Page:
Britain's pensions crisis looks set to get even worse as a new survey finds that three-quarters of final salary pensions schemes are likely to face funding difficulties in future.
Research by the National Association of Pension Funds (NAPF) has found that the average long-term costs for employers with final salary pensions has risen from 15.7 per cent of an employee's salary in 2003 to 16.6 per cent this year, while for defined contribution (DC) schemes, the cost is 7.2 per cent of salary.
The survey of 422 companies representing over 1,000 workplace pension schemes found that 3.3 million people are actively contributing to final salary schemes, whilst the same schemes had 6.4 million deferred or retired members.
The NAPF also found that some seven out of 10 employers have increased their contributions in order to address funding pressures, while four out of 10 have increased employee contributions.
Although last year saw only 10 per cent of final salary schemes close to new staff compared with 26 per cent in 2003 and 19 per cent in 2002, NAPF chief executive Christine Farnish said that even the most firms committed to keeping generous final salary schemes are struggling to manage costs.
"Even the most committed firms are now struggling to manage costs, and it seems that we are down to the bare bones of DB [defined benefit] provision in the private sector," she said
"There are, of course, a number of reasons for this growing cost. Longer life expectancy and lower investment returns have obviously played a role."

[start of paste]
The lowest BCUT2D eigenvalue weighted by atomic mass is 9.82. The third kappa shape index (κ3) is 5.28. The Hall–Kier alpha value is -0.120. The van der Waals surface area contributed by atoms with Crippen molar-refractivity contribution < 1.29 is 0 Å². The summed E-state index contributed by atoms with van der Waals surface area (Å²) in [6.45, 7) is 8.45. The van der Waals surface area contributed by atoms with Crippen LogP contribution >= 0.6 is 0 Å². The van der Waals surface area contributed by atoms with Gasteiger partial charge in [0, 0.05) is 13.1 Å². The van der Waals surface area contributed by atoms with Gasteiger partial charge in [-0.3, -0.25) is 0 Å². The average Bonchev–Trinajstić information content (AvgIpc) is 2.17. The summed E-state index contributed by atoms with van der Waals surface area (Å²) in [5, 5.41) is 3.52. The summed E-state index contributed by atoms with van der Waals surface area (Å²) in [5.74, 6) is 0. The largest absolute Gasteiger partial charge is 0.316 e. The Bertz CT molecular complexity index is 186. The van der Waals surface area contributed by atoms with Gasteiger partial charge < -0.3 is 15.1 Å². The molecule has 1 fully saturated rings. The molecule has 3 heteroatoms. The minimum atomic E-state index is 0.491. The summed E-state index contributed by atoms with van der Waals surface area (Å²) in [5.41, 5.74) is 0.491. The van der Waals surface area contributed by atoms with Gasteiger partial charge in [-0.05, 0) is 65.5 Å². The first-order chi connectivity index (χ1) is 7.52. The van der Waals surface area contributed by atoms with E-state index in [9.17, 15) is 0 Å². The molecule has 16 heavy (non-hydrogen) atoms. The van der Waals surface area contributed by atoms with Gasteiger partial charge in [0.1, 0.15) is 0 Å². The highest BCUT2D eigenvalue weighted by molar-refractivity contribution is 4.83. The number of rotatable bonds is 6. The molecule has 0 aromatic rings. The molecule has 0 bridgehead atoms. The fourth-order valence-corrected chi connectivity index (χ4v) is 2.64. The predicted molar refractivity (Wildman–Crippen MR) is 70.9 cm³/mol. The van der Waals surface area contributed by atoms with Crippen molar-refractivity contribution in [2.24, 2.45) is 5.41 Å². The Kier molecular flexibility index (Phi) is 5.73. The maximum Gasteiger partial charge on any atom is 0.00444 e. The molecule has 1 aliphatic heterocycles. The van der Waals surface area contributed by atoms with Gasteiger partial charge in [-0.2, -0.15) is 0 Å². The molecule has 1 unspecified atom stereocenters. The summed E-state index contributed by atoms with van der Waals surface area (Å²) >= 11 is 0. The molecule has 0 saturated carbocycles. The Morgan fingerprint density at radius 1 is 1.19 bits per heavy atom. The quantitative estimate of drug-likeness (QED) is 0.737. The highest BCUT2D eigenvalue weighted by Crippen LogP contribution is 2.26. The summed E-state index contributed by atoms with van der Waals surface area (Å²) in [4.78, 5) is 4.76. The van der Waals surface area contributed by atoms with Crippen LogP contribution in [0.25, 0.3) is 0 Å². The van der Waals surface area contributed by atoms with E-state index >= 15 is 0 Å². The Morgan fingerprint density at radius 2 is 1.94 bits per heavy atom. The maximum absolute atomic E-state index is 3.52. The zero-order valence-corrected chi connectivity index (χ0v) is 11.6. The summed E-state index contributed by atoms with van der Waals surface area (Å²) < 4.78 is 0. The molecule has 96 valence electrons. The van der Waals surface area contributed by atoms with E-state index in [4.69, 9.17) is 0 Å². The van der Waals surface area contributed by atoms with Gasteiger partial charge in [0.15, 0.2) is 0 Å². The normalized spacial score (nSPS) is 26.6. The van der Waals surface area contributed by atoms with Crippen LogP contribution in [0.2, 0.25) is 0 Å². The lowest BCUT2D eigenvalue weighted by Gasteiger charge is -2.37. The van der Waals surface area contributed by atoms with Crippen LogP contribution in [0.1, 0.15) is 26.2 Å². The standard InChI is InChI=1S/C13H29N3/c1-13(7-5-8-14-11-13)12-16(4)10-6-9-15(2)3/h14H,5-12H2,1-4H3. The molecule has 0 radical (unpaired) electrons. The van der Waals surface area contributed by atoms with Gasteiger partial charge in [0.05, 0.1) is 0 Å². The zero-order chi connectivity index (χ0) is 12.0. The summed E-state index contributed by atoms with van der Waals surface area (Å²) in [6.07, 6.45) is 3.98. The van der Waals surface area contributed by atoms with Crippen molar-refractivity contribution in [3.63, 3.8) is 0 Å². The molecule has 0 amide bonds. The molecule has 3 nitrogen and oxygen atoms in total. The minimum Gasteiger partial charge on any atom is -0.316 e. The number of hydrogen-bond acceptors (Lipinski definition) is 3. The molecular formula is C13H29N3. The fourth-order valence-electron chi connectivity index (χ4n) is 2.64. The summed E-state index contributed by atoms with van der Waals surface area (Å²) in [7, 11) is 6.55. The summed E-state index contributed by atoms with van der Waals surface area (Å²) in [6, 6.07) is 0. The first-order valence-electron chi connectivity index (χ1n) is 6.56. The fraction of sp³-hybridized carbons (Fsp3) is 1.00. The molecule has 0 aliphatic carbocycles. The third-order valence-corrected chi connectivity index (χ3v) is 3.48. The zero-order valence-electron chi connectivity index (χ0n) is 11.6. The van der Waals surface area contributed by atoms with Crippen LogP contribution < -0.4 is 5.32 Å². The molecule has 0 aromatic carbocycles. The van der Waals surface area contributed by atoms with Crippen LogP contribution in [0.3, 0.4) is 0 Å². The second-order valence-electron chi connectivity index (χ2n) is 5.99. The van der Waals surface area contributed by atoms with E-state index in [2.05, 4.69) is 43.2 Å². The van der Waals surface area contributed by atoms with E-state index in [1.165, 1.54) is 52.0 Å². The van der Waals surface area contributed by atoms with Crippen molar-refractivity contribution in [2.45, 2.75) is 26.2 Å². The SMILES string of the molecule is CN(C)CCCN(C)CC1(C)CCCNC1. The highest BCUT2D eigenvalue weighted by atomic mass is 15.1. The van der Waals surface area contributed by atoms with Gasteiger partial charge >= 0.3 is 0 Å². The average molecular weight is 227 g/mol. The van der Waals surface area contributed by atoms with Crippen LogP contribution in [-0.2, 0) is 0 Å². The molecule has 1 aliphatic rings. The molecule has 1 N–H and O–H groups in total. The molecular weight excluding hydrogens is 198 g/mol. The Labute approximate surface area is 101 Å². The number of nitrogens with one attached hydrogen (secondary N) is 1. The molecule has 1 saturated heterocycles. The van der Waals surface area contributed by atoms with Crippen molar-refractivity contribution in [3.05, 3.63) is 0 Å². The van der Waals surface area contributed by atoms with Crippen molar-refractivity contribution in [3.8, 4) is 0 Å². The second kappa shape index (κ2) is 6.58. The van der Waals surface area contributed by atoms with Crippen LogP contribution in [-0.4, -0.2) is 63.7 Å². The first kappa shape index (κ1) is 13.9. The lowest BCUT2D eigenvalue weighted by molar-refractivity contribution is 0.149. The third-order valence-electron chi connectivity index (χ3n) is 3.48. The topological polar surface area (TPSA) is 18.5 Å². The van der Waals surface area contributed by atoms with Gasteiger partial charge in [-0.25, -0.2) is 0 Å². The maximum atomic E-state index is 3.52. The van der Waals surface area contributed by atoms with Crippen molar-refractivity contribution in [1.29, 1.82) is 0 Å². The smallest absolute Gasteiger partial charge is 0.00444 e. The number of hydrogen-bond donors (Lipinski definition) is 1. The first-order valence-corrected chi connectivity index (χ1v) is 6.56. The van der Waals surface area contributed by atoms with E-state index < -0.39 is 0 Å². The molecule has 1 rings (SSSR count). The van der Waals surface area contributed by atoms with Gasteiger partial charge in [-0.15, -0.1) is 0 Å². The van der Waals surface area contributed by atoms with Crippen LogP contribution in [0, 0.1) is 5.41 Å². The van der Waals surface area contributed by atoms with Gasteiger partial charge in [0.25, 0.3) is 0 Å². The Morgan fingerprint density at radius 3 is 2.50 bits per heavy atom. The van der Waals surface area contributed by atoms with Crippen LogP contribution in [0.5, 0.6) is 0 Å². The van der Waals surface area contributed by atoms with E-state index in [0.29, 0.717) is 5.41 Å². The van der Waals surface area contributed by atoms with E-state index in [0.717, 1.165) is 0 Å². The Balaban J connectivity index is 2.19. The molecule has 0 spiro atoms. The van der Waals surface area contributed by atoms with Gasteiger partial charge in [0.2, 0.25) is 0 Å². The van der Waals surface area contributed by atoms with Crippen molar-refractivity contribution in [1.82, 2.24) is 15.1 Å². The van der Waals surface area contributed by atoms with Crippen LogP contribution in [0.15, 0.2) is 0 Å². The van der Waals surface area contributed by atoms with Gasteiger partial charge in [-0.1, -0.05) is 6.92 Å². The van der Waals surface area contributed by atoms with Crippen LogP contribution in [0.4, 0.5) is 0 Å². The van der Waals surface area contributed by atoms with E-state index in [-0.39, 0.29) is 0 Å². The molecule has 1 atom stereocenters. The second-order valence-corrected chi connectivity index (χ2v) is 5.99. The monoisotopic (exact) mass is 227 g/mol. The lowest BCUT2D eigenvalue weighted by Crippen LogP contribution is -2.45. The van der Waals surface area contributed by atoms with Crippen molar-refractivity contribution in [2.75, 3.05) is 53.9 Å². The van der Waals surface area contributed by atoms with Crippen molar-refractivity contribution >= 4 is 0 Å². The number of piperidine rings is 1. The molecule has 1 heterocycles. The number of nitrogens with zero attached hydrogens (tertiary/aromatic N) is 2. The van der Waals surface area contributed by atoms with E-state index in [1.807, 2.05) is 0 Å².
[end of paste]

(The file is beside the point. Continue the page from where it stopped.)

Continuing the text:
But she added that the government's shambolic pensions policies were undermining company pension provision by burdening them with extra cost and regulation.
"The government does not emerge from this with any credit. Having burdened occupational pensions with an additional £5bn annual burden since 1997, it has compounded the problem by failing to boost incentives for scheme providers, failing to reduce red tape, and failing to offer any long term vision for the future of pension provision."
"The picture which emerges from today's survey is one of firms struggling to maintain a commitment to providing decent pensions for their staff, while policy makers - far from supporting their efforts - impose further burdens," she added.
Experts have warned that employers could face huge increases in contributions to meet new regulations. Pensions consultants Mercer recently estimated that even meeting current liabilities under the new regulations would cost employers with final salary schemes an additional £360bn.
Earlier this year, a shock survey by actuaries Towers Perrin found that almost a quarter of the UK's largest companies were considering abandoning occupational pensions altogether and offering employees cash instead.
And Farnish agreed that government policy was forcing more firms to close their schemes and threatening the benefits for those in schemes that have already closed.
"In imposing those burdens, they are threatening millions of tomorrow's pensioners with the prospect of a breadline retirement," she said.